Austria's opposition Social Democrats have won a surprise election victory, defeating Chancellor Wolfgang Schuessel's People's Party.
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With all but absentee ballots counted, the centre-left Social Democrats won 35.7% of the vote, narrowly beating the the People's Party at 34.2%.
Even as votes were being counted, Mr Schuessel said it would take "a small miracle" for his party to win.
The Social Democrat's Alfred Gusenbauer is likely to become the new chancellor.
The far right Freedom Party, which ran an anti-immigrant campaign, came in at third place with 11%, followed by the Greens at 10%.
The far-right party founded by Joerg Haider, the Alliance for the Future of Austria, seems just to have made it into parliament with 4% - this, despite its split from the Freedom Party last year.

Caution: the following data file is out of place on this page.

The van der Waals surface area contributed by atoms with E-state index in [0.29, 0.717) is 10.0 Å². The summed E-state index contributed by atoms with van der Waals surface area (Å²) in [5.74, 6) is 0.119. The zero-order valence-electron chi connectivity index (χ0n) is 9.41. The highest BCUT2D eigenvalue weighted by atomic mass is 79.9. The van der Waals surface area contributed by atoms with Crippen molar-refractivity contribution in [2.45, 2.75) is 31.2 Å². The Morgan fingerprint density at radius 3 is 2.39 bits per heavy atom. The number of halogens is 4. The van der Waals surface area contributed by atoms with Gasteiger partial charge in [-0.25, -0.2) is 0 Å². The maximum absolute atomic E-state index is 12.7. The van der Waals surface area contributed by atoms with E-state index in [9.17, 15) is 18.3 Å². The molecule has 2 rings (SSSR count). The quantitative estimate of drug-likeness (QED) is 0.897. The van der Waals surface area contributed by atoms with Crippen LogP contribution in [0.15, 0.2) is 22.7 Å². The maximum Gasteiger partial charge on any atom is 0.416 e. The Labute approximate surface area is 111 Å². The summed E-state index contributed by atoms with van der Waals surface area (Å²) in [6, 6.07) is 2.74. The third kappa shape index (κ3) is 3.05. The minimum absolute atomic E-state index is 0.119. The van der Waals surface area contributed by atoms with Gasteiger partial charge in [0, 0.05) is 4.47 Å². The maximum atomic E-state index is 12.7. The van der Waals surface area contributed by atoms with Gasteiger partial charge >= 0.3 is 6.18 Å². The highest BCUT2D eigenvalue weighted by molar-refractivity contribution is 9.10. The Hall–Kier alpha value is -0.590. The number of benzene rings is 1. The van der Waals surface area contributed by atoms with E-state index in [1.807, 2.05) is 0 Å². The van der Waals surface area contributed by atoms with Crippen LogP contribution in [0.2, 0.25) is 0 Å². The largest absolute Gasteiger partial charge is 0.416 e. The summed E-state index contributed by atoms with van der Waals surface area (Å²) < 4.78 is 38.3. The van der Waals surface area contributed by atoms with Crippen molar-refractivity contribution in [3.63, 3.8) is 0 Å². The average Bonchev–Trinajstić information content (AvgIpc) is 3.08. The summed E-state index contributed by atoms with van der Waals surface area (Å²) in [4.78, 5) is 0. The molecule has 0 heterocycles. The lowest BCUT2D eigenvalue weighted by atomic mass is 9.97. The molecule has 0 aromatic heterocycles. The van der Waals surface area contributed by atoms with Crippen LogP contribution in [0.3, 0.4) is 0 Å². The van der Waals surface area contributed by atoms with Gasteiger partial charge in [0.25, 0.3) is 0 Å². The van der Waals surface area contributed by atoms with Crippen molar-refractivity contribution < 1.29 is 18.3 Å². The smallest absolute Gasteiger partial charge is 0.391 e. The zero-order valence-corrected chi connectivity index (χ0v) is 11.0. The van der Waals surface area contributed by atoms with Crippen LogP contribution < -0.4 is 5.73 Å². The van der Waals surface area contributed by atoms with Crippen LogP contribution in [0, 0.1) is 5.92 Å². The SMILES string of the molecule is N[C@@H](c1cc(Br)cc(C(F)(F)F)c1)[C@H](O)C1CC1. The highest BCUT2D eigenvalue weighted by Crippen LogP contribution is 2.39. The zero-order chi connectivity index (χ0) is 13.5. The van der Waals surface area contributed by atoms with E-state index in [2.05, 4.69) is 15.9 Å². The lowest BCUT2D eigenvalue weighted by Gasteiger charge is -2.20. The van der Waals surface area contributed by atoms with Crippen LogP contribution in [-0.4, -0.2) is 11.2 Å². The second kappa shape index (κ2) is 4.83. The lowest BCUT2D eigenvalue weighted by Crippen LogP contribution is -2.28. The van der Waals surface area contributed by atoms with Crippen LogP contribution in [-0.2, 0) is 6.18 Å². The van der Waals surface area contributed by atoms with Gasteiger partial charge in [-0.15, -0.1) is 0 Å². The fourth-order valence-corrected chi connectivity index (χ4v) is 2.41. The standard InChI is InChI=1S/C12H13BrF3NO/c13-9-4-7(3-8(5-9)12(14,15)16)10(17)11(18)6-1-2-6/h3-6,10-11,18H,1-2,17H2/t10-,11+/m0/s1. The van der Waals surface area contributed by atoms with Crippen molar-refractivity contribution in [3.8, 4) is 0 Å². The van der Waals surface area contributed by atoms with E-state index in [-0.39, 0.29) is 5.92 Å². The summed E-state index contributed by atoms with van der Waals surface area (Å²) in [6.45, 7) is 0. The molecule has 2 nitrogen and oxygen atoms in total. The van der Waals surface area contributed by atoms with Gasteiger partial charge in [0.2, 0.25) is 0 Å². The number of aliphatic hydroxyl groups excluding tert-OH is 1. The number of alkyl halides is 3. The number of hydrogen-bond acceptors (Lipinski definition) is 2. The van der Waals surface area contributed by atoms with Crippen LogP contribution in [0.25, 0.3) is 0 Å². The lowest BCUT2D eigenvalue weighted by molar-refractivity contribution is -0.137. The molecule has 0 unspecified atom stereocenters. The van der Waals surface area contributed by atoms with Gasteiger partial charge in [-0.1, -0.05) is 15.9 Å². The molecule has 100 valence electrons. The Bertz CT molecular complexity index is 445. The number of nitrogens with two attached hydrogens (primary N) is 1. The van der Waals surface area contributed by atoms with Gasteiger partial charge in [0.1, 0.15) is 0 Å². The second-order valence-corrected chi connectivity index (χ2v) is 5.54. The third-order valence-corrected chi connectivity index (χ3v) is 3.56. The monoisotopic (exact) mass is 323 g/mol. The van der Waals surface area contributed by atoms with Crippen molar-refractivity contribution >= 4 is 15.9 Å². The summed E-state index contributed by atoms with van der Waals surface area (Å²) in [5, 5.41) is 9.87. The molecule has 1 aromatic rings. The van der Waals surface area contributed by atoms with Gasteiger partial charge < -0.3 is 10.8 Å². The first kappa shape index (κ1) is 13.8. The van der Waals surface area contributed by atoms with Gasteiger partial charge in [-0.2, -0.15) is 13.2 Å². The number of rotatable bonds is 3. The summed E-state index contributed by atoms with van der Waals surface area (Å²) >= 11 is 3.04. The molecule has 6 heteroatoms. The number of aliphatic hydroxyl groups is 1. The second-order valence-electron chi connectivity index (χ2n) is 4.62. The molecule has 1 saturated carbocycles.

Before the vote, opinion polls had suggested a narrow victory for Mr Schuessel's party.
About 400,000 postal votes have still be to be counted and that could affect the final results, in particular, for the Greens and the Alliance for the Future of Austria.
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Coalition negotiations are likely to be time-consuming and difficult, reports the BBC's Bethany Bell in Vienna.
The most obvious alliance is a grand coalition between the People's Party and the Social Democrats, an option preferred by many Austrians.
Otherwise, the conservatives could in theory try to form a coalition with the two far-right parties. But so far, Austria's leading politicians are refusing to commit themselves.
Mr Schuessel took office in 2000 in a controversial alliance with the far-right Freedom Party, then led by Mr Haider. He won re-election in 2002.
More than six million Austrian voters were eligible to vote for the 183-seat parliament.